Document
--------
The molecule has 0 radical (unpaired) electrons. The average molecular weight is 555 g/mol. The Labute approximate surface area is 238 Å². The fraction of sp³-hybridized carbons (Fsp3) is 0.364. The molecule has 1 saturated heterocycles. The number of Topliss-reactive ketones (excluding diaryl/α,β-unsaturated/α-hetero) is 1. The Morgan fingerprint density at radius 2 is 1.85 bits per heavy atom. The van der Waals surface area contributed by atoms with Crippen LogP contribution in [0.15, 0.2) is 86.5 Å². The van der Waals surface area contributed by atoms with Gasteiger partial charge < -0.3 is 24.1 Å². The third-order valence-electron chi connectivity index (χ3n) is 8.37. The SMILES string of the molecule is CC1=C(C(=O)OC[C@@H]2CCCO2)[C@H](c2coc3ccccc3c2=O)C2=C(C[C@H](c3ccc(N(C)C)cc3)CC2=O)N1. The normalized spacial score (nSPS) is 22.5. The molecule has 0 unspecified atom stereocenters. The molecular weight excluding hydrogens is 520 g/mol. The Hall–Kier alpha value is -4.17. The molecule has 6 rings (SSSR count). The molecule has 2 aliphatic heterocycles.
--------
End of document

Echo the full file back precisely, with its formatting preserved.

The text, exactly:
The molecule has 0 radical (unpaired) electrons. The average molecular weight is 555 g/mol. The Labute approximate surface area is 238 Å². The fraction of sp³-hybridized carbons (Fsp3) is 0.364. The molecule has 1 saturated heterocycles. The number of Topliss-reactive ketones (excluding diaryl/α,β-unsaturated/α-hetero) is 1. The Morgan fingerprint density at radius 2 is 1.85 bits per heavy atom. The van der Waals surface area contributed by atoms with Crippen LogP contribution in [0.15, 0.2) is 86.5 Å². The van der Waals surface area contributed by atoms with Gasteiger partial charge < -0.3 is 24.1 Å². The third-order valence-electron chi connectivity index (χ3n) is 8.37. The SMILES string of the molecule is CC1=C(C(=O)OC[C@@H]2CCCO2)[C@H](c2coc3ccccc3c2=O)C2=C(C[C@H](c3ccc(N(C)C)cc3)CC2=O)N1. The normalized spacial score (nSPS) is 22.5. The molecule has 0 unspecified atom stereocenters. The molecular weight excluding hydrogens is 520 g/mol. The Hall–Kier alpha value is -4.17. The molecule has 6 rings (SSSR count). The molecule has 2 aliphatic heterocycles.